Food cravings can occur for a range of reasons that are physical, mental, and emotional. And while some cravings may represent a sudden and intense but passing desire for a specific food, others are your body’s convoluted way of alerting you to a more persistent underlying condition. Experts say there’s one particular craving which may point to the latter, and if you experience it, a blood test can help you get to the root of the problem. Read on to find out which craving can signal a potentially serious health condition, and why it’s important not to try to diagnose or treat it yourself.
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Craving ice on a hot day is both normal and common. But if your craving is persistent, and seems unrelated to heat or thirst, it may be due to a nutritional deficiency. “Doctors use the term ‘pica’ to describe craving and chewing substances that have no nutritional value—such as ice, clay, soil, or paper,” explains Rajiv K. Pruthi, M.B.B.S., on behalf of the Mayo Clinic. “Craving and chewing ice (pagophagia) is often associated with iron deficiency, with or without anemia,” he adds.
Iron deficiency is the most common nutritional disorder worldwide, notes a 2013 study in the journal American Family Physician.
Pruthi says that while the exact cause for ice cravings is unclear, researchers have begun to examine their connection to iron deficiency. “At least one study indicates that ice chewing might increase alertness in people with iron deficiency anemia,” he writes.
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In patients with iron deficiency anemia, the blood lacks adequate amounts of healthy red blood cells. This impacts the hemoglobin—the molecules in the blood which are tasked with carrying oxygen to the body’s tissues. As a result, the tissues can become weakened and less able to function normally.
Iron deficiency can affect anyone, but tends to affect women more frequently than men. You may be at high risk of iron deficiency if you have heavy menstrual periods, are pregnant, breast-feeding or have recently given birth, have a low-iron diet, have certain gastrointestinal conditions, or have undergone certain surgical procedures. Your doctor can help you assess whether you are at high risk for iron deficiency anemia.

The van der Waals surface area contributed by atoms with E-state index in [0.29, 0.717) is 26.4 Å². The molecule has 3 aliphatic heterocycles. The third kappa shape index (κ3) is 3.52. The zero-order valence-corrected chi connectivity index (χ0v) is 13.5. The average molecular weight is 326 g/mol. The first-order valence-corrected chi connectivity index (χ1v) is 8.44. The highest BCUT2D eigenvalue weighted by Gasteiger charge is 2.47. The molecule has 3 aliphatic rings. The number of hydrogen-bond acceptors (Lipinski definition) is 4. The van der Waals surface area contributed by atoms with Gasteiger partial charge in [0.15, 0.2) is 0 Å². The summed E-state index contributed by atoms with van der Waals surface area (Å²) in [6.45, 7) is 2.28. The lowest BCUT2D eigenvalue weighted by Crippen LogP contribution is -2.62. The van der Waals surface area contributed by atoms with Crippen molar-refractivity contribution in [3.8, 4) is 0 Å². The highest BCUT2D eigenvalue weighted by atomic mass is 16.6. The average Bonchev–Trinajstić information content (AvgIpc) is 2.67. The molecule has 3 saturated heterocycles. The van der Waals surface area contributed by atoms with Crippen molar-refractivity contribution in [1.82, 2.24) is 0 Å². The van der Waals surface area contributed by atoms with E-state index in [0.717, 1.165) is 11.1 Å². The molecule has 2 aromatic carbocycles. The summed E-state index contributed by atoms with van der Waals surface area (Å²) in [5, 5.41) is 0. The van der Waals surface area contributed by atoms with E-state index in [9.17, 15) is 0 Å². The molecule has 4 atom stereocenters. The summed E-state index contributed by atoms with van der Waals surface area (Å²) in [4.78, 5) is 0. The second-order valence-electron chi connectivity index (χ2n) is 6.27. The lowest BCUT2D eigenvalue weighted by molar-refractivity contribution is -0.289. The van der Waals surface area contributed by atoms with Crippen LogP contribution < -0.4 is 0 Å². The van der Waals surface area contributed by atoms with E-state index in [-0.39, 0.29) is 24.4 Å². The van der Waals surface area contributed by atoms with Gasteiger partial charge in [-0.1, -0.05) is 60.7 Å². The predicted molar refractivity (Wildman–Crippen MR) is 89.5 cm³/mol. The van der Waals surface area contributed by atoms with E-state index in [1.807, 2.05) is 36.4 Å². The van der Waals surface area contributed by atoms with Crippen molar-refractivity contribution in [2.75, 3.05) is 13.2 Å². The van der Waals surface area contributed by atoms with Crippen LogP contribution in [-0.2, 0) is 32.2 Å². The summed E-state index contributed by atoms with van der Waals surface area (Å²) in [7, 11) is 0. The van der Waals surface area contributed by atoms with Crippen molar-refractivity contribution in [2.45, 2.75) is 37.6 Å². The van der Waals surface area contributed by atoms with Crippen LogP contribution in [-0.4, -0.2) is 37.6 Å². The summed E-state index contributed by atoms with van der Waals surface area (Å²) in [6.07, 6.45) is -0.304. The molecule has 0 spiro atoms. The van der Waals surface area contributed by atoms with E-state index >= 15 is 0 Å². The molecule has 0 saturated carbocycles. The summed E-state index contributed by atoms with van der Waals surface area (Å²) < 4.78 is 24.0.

Individuals with iron deficiency anemia often feel tired, weak, or short of breath. If you develop the condition, you may also experience chest pain, rapid heartbeat, poor appetite, headache, dizziness, or lightheadedness as a result of anemia. Some people with anemia may develop pale skin, hair loss, cold hands and feet, tongue inflammation, restless legs, or brittle nails.
Because these symptoms are not unique to anemia and could suggest a range of conditions, it’s important to bring them to your doctor’s attention if you notice them.
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If you suspect that you may have an iron deficiency, it may be tempting to try to correct the problem on your own through dietary changes, or with nutritional supplements. However, the Mayo Clinic advises that “iron deficiency anemia isn’t something to self-diagnose or treat.” In fact, their experts warns that “overloading the body with iron can be dangerous, because excess iron accumulation can damage your liver and cause other complications.” In rare cases, iron deficiency anemia can be the result of internal bleeding—and your doctor may wish to rule out this possibility before treating the problem. Speak with your doctor before attempting to correct an iron deficiency at home.
According to the American Society of Hematology, your physician will most likely begin their evaluation by administering a complete blood count (CBC) test. They may also check your iron serum levels by measuring the amounts of ferritin and transferrin in the blood. This can help reveal whether your body is properly transporting and storing iron—a crucial clue in diagnosing iron deficiency anemia.
Schedule an appointment with your clinician if you believe you’re showing signs of iron deficiency. Whether you can’t stop craving ice, or you’re feeling fatigued and out of breath, your doctor may be able to help.
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